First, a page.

My brother was the Best Man at my wedding.
His speech brought me to tears, not because it was sappy, but because it was my brother being honest. He began the speech with the simple words we all knew were true: “I hated my brother when I was younger, but now he’s my best friend.”
The Christmas before the incident, my brother gave me a frame with his speech beside a picture of the two of us from the wedding. Until recently I’d had it hanging on my office wall, but a few months ago I took it down and hid it away in the closet.
Each time I looked at that speech and that picture, the two of us smiling in actual joy, I remembered sitting there at my wedding, listening to him and smiling while the tears fell down my face, thinking of the words I would one day say at his own wedding. But that day won’t ever come. Instead of talking about his future life, his wife and kids someday, my sister and I talk about what will happen with him after my parents die. What we’ll do with him.
And so I now have the blank space on the wall. It’s metaphorical, symbolic, I know. It’s blank, like our relationship now. I can write something new over it, rewrite our story fresh. A new journey. A palimpsest of wall. But that’s all bullshit. It’s what we tell ourselves to make life a little bit better. In truth, I took the picture down because I don’t want to be reminded of the person I now know. I’m sure I come off as a horrible person for it, but we each deal with tragedy in our own way. This is mine.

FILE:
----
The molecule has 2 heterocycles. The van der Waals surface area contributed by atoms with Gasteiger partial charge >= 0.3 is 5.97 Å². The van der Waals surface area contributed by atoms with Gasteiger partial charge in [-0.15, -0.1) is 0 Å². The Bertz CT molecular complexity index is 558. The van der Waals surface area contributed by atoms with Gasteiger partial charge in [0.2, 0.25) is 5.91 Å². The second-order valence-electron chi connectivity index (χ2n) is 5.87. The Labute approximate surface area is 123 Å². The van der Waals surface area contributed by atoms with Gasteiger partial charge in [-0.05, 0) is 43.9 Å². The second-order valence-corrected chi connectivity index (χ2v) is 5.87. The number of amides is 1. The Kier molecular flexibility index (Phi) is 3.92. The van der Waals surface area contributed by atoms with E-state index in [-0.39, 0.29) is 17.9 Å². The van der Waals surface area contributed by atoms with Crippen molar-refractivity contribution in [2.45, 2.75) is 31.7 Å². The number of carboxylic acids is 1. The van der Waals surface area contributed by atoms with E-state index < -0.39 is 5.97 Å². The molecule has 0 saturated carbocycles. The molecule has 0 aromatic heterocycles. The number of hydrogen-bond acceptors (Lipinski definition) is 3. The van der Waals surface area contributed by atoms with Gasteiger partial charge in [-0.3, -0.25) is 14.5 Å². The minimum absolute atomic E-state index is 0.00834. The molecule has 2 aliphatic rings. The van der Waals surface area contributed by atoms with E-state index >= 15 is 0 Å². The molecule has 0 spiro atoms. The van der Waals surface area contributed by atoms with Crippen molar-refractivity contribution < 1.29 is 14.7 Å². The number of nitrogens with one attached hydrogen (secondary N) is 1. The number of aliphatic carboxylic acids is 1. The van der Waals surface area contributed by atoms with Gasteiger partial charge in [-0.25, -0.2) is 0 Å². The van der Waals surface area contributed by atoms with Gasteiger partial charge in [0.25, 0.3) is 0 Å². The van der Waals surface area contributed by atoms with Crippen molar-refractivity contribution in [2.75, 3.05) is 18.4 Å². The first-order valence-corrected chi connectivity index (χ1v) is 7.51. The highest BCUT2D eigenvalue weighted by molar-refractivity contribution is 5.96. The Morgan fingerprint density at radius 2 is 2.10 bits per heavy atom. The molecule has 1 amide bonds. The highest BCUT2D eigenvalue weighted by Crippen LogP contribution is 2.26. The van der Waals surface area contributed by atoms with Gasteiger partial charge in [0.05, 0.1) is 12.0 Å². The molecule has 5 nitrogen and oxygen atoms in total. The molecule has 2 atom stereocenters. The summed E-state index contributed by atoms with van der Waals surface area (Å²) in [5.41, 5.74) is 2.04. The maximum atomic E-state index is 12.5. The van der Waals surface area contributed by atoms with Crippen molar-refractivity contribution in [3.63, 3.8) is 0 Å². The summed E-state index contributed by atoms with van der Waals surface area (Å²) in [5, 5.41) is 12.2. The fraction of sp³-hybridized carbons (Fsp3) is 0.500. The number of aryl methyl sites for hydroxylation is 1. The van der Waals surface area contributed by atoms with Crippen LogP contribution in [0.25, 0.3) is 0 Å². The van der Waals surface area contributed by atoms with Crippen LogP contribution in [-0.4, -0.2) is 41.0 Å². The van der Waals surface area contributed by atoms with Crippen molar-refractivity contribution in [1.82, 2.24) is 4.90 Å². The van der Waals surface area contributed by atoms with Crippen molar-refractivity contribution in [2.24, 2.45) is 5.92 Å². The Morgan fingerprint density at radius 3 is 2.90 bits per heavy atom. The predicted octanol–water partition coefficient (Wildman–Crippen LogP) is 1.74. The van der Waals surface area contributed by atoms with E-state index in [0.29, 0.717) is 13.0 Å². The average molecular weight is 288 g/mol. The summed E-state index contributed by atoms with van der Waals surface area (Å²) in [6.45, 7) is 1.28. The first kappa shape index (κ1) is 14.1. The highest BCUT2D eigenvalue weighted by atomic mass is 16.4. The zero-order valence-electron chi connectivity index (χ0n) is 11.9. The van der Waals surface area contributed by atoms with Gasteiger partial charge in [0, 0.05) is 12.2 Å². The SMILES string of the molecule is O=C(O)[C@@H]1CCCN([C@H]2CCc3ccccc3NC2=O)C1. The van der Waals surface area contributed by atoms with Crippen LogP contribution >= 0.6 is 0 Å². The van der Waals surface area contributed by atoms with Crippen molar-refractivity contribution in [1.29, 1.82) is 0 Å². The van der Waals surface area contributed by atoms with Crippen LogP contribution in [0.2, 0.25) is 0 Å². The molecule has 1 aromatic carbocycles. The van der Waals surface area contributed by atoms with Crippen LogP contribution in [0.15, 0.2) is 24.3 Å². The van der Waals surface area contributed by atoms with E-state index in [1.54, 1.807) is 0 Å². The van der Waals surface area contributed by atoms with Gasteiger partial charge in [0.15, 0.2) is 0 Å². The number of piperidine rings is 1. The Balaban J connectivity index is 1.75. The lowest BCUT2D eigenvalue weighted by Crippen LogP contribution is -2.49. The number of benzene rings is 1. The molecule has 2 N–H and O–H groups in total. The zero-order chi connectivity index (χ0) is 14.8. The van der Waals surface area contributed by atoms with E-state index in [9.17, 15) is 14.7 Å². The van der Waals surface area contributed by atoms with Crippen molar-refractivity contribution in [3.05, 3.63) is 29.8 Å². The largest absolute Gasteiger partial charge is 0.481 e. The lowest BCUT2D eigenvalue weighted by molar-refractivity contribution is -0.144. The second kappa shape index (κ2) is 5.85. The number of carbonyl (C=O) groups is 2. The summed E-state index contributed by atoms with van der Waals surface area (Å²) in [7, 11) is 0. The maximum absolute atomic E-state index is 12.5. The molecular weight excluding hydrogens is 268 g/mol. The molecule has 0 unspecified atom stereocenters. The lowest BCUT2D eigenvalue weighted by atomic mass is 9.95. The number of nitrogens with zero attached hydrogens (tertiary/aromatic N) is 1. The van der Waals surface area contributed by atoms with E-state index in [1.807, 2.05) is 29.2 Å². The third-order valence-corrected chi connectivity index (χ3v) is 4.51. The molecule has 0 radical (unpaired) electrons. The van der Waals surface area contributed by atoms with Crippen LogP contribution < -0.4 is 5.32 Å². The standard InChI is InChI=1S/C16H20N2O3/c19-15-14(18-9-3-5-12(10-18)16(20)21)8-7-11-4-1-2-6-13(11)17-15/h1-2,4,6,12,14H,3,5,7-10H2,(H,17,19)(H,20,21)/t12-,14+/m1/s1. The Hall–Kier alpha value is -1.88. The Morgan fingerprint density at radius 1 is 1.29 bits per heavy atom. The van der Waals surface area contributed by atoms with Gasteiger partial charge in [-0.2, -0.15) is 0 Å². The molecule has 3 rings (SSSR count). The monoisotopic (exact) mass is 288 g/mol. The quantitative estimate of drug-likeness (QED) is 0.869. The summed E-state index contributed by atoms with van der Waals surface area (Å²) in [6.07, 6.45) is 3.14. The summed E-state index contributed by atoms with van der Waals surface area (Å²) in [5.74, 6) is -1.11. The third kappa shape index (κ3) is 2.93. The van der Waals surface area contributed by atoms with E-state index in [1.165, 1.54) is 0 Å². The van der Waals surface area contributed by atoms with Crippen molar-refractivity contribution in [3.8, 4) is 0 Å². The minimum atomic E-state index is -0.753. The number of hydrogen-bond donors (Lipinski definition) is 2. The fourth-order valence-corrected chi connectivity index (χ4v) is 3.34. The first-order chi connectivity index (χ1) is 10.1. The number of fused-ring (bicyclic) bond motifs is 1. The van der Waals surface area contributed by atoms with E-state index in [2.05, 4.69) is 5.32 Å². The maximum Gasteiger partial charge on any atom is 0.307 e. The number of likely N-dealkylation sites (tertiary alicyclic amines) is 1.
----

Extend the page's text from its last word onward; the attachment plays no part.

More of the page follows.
Sometimes at night, after I catch myself staring at the blank wall, I pick up my phone and call his number and wait until his voicemail picks up. I hear his voice from when he was normal. From before, as we call it.
I know he sleeps with his phone on silent, though I’m sure he wakes up in the morning and sees the missed calls, wondering what I could have wanted at one or two in the morning. I hope he smiles when he sees them, but I don’t know.
In truth, I don’t know why I call him. I know I say I’ve given up, but I don’t think anyone can truly give up on another person, especially one you loved so deeply once. If you were to ask me why I do it, though, I’d probably say it’s because I still want to believe in that miraculous hope that someday I’ll hear the healthy voice of my brother, hear him say my name like he used to, and I’ll know that it isn’t a recording. I’ll know that it’s really him again.
Until then, I have to be content with the recorded voicemail he made one day years ago. A day long before everything happened. He didn’t know then that his words would one day make me break down in tears as I sit in an office room with a blank space on the wall beside me.
Brandon Daily is the author of the novel A Murder Country (2014), which was awarded the Silver Medal for the Georgia Author of the Year Award–First Novel in 2015, and The Valley (2016), a 13th Annual Best Book Awards Finalist–Literary Fiction. His short fiction has appeared in several online and print magazines, and his one-act play, South of Salvation, was performed and won first prize in the CAST Players One Act Play Festival in 2012. Brandon currently lives in Southern California with his wife and son, where he is a teacher.